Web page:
Audi sent out a Tweet that questioned Katie Couric’s preferred method of transportation.
The celebrity had just been featured in a BMW ad and Audi updated its followers by showing off the car she actually drives (which happens to be an Audi).
The audience responded with enthusiasm, and gave Audi a 30X bump in retweets and a 35X bump in favorites vs. normal engagement levels.
The Katy Perry Halftime Show Brought Out The Brands, Sharks
When Missy Elliot made her surprise appearance during the halftime show, Tide jumped in with real-time creative that followers enjoyed.
The Tweet generated a 3,200% bump in retweets and a 3,600% bump in favorites vs. their normal levels of engagement.
The MGM Grand casino saw aces when Katy Perry entered the halftime show on a giant lion (or tiger, whatever).
The brand’s quick response earned them +6,600% bump in retweets and a +5,000% bump in favorites compared to historical levels.
MTV spent the night live-blogging the event, but jumped on what everyone was thinking about with this dancing shark GIF.
The content worked, as well — the post delivered 7X the normal level of retweets and favorites than MTV usually sees.
And It Wasn’t Just the Usual Brands Doing RTM
The National Gallery of Art came in with its #SuperbOwl Tweet, which of course, featured a painting of an owl.
The audience got a hoot (!) out of the Tweet, as the response showed a +840% increase in retweets and a +660% jump in favorites vs. normal levels.
Facebook’s Big Super Bowl Push And The Results
Twitter isn’t the only social channel where fans are jumping in to celebrate or commiserate with their friends and family. Facebook has a huge amount of chatter as well.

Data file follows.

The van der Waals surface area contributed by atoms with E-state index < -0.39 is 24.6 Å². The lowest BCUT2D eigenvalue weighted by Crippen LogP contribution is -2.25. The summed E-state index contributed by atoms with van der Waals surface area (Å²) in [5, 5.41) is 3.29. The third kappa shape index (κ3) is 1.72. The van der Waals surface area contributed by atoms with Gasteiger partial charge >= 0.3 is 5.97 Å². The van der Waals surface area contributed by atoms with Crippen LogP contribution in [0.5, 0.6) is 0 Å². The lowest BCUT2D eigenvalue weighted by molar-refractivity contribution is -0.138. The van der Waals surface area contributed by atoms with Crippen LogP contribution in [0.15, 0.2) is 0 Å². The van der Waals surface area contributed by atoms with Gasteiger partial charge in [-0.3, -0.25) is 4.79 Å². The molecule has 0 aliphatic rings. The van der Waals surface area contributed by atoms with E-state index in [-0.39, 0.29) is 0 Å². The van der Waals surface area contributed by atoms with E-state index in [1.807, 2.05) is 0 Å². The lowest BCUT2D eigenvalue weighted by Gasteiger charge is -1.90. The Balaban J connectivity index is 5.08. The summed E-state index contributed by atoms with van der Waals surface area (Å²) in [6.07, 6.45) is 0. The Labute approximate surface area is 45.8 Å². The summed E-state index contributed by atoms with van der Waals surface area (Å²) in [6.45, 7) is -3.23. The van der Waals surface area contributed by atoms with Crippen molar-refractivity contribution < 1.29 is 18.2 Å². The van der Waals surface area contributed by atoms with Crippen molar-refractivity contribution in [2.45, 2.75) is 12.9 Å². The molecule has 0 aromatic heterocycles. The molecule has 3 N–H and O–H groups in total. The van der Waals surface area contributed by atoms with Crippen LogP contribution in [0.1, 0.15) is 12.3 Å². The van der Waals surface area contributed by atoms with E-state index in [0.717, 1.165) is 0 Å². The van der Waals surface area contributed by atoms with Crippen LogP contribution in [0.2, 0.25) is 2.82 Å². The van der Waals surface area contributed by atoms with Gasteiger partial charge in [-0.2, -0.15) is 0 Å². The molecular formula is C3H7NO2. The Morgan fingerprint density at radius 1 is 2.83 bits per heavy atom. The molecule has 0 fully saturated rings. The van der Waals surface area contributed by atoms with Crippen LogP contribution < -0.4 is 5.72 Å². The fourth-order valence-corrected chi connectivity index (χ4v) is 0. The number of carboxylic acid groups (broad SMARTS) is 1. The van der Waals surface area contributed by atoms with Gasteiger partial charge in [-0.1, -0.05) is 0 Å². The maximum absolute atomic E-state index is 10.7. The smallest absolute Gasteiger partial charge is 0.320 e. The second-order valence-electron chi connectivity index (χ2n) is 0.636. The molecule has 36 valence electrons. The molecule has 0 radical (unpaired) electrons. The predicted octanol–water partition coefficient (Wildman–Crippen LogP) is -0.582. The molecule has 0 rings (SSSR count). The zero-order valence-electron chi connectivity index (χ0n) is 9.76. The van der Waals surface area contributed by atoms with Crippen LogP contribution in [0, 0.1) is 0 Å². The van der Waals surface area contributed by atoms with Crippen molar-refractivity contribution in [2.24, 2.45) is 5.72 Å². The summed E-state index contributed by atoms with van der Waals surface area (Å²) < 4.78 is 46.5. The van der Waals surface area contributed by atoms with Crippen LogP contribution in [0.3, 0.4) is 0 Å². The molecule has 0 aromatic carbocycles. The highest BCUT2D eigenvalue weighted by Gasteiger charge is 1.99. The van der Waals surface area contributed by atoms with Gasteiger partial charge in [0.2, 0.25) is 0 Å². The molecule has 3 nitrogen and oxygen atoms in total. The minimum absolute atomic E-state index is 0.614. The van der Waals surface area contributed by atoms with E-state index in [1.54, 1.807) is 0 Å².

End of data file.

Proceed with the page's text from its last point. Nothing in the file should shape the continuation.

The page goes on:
Who was talking about what on Sunday? Let’s take a look at the breakdown for the 12 hours leading up to and during the big game.
- “Seahawks”: Women edged out men for Seahawks mentions, with 8% more conversation over the past 12 hours
- “Patriots”: Both men and women were rooting for the Patriots and Seahawks, with the levels of conversation split almost exactly 50/50
- “Superbowl”: Far more women than men were talking about the Super Bowl, with 57% of conversation belonging to women (vs. 43% for men). The largest share of Super Bowl-related conversation was in the 25-34 demographic, followed by the 18-24 age group.
Social Responses To The Big Advertisements
Of course brands didn’t solely spend their time and energy on social media war rooms for last night.
They’ve spent months crafting and producing jaw-dropping, big-budget television commercials for the big game. How did social media respond? Here are the top three most-mentioned spots:
The Always spot drove home the message that “like a girl” is a phrase to be proud of, and it resonated on Twitter.
With over 337,000 mentions, the spot took the lead for social reaction.
Nationwide’s commercial, designed to highlight dangers in the home, wasn’t received well by Twitter audiences who were shocked by ad’s eerie storyline.
With over 301K mentions, and 6X more negative reaction vs. positive reaction, the spot didn’t seem to convey the message the brand was hoping for.
Coke’s message around spreading less negativity had a strong (and positive) reaction from the social audience.
It generated a large volume of conversation (over 136,000 mentions) and almost a 10:1 positive to negative sentiment ratio.
The Big Game is Over, But RTM Opportunities Continue Every Day
While agencies and brands are relaxing the day after the Super Bowl, there’s plenty more real-time marketing to come this year. I’m not just talking about big events, (like the Oscars and the Grammys) — more and more brands are finding value in incorporating smaller events and everyday trends in their social strategy.
The more relevant you can be as a brand, the more the audience will respond to your messages. So while you don’t need a full war room for every event, make sure you’re keeping your MVP social team on the ready for the next big trend.
Some opinions expressed in this article may be those of a guest author and not necessarily Marketing Land. Staff authors are listed here.